Focus On Quality

Twitch quality does vary and yet Guild Wars 2’s is particularly poor. The image is often low quality (regardless of Source setting) and makes for identifying skills and names particularly difficult. In addition to this, far too often sound and video de-sycn which is frustrating to watch and listen to. I’m no technical expert and I couldn’t possibly tell you how ArenaNet can go about fixing this. What I do know is that other eSports titles such as Heroes of the Storm or SMITE don’t seem to suffer such problems and I can only assume it’s a combination of physical and technical wizardry relating to the game engine and supporting hardware. 

Prize Money Is Good. Pride Is Better

Offering a huge prize pool for Guild Wars 2’s ESL Pro League Winners is a fantastic incentive for anyone but it shouldn’t be at the forefront of the competition. Whenever I hear of big cash prizes, I often think about Masterchef (bear with me). As one of the world's most popular TV programmes, it still doesn’t offer any other prize besides its trophy. Winning Master Chef is sought after because it’s an accolade many simply want. I’m not in any way suggesting that all those who participate in Guild Wars 2’s competitive scene are only after the money, but I know a handful who are (I’ve asked). Instilling a sense of pride - that you’re the best in the world - should be at the forefront. 

Improve The "Team" Infrastructure

I’d like to think of myself as a good PvPer having played Guild Wars 2 for a long time and yet I’ve constantly struggled to find a team that wants to be competitive. As it currently stands, the infrastructure for finding like-minded players who are also looking for a team is very challenging. It took me almost eight months to find my last and even then, it fizzled out within weeks.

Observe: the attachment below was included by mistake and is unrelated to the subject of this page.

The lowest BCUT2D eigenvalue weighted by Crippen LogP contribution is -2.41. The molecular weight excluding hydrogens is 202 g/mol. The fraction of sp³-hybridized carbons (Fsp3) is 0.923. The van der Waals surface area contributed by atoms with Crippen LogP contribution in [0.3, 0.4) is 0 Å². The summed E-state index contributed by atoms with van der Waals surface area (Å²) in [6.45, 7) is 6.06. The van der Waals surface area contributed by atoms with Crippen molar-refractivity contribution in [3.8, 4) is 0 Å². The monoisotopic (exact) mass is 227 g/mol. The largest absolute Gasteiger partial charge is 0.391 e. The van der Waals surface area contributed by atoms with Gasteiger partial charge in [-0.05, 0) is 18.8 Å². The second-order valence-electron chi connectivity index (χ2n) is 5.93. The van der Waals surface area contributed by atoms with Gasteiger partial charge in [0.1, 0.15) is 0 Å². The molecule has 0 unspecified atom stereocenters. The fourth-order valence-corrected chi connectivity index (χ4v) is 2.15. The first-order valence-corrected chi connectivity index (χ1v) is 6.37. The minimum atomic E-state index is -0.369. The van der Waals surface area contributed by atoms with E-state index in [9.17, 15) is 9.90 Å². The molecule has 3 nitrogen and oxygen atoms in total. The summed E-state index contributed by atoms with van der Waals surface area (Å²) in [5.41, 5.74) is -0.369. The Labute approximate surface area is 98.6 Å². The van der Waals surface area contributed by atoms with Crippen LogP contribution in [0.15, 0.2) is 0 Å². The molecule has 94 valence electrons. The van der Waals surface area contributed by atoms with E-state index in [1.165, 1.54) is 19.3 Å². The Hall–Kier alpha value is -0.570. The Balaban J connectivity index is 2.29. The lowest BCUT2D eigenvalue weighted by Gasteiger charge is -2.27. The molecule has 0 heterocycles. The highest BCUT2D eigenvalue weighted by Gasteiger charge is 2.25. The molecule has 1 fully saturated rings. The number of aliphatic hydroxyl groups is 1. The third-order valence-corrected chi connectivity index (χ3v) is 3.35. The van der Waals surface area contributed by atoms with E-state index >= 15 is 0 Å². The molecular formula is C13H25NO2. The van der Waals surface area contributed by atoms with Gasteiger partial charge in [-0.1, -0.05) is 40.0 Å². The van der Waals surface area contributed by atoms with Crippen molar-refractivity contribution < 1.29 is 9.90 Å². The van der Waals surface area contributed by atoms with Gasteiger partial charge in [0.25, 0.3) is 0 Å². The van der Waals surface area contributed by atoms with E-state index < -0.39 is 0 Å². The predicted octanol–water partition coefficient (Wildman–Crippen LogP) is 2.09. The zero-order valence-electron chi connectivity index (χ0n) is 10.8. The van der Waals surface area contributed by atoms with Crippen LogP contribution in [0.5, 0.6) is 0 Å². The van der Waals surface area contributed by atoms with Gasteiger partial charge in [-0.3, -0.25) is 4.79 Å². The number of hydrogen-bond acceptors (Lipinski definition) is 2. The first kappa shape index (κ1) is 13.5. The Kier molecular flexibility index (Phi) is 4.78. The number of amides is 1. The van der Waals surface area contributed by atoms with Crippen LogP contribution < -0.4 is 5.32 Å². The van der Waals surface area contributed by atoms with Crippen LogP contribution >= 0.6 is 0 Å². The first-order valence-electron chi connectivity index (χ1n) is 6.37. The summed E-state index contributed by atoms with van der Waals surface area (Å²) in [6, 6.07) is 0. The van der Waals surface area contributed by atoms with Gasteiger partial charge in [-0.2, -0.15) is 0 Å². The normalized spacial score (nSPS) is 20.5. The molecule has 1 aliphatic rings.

1. The forum is partly to blame, having lumped together all “Looking For” requests into one section. Weeding through this lot to find a team is a headache and at times exhausting. It needs to be its own section so that players can quickly and easily find what they’re looking for.

2. There needs to be a “Looking For Team” section in game - similar to Looking For Group - that people can advertise on so that if you’re in game, you don’t have to constantly spam chat in the hopes of finding a like-minded player.

3. Having an official ArenaNet Discord channel dedicated to structured PvP and forming teams would be a huge help. Yes players can make their own Discord server, but we all know that ArenaNet putting their name to a server would help immeasurably.

Having the right infrastructure for forming teams will not only help the community (we all know solo queueing in any game can be a miserable experience) but it should open up the competition and challenge teams we constantly see.

How would you improve Guild Wars 2's eSports potential? Let me know!

To read the latest guides, news, and features you can visit our Guild Wars 2 Game Page.

Last Updated: Mar 20, 2016

About The Author

Lewis is a long standing journalist, who freelances to a variety of outlets.